The Theatreguide.London Review
Orwell - A Celebration
Trafalgar Studios Summer 2009
This salute to George Orwell is an opportunity to discover or rediscover one of the great prose stylists of the Twentieth Century.
It's not an especially theatrical experience, being made up of selections from his essays and novels, but the performances are clear and the selections, edited by Dominic Cavendish, give a good feel for the essential Orwell.
The evening consists of four pieces, the longest being a condensed version of Orwell's 1939 novel Coming Up For Air. It's performed by Hal Cruttenden as the middle-aged insurance salesman who escapes from his shrewish wife and his fears of the oncoming war into Proustian memories of an idyllic childhood and then to an impulsive visit to the village he grew up in, which is of course despoiled and unrecognisable.
Adapter Cavendish has cut all the overt socialism and some key secondary characters in the novel, leaving the focus on the twin revelations of the impossibility of recapturing the past and the narrator's own smallness of mind and soul.
Actor Hal Cruttenden skilfully guides us through this journey, slowly stripping away the mask of jolly fat man to reveal first sentimentality, then disappointment, and finally emptiness.
The second half of the evening includes two classic autobiographical essays based on Orwell's experience in Burma, with Ben Porter speaking Shooting an Elephant and Alan Cox telling of A Hanging.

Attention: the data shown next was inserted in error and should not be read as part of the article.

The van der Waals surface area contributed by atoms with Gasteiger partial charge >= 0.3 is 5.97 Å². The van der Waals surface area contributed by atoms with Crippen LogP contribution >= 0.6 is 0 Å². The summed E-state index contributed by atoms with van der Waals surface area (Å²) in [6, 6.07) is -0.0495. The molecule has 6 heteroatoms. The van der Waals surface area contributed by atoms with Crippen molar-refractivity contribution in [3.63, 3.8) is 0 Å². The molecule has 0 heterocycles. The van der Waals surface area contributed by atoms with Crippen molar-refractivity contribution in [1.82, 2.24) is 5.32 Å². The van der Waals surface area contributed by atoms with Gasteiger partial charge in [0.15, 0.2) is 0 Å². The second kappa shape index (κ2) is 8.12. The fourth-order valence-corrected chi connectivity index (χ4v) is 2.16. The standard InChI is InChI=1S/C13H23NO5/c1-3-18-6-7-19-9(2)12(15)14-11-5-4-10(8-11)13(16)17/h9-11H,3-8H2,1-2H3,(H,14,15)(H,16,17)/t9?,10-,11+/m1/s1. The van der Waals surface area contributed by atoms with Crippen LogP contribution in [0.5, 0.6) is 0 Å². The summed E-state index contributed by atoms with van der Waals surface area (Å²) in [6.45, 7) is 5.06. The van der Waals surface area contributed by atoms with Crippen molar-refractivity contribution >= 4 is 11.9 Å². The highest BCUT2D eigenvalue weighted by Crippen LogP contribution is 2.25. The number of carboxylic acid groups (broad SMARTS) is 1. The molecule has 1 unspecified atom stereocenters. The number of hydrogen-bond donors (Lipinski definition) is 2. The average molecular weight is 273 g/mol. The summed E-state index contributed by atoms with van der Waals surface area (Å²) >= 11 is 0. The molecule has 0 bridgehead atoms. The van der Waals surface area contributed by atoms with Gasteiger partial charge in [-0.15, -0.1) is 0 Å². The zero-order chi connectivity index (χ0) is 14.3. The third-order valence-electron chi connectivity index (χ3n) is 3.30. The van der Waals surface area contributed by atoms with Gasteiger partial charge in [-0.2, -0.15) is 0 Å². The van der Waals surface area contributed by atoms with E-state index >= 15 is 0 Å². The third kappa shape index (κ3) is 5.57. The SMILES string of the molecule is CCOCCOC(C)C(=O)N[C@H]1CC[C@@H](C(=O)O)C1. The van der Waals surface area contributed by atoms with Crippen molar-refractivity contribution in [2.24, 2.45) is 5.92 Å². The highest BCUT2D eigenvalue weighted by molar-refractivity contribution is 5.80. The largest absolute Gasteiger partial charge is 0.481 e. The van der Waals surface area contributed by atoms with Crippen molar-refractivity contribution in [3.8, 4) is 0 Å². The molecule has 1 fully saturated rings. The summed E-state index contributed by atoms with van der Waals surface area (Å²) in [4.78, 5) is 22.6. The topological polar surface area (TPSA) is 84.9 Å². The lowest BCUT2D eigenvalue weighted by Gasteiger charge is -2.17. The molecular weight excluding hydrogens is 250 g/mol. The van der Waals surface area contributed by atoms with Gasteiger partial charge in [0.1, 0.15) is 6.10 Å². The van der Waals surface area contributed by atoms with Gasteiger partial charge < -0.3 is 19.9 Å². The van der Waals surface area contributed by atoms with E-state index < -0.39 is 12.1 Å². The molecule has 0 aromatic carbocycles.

Both are deserved classics of description, subtle revulsion and the unforced extension of a small incident into a damning metaphor for the colonial experience. But, despite the clear and intelligent performances, they remain literary experiences rather than theatrical events.
The one fully dramatised part of the evening has Porter and Cox acting the interrogation chapter from 1984, in which Cox's torturer forces Porter's Winston Smith to accept that the Party controls not only policy but reality.
That some parts of Orwell's dystopian prediction have been proven as inaccurate as others were scarily prescient does not keep the scene itself from being powerfully harrowing.
This is not what you could call a fun night out, but an interesting and satisfying one for Orwell fans and those wanting an introduction that may well lead them to the books.
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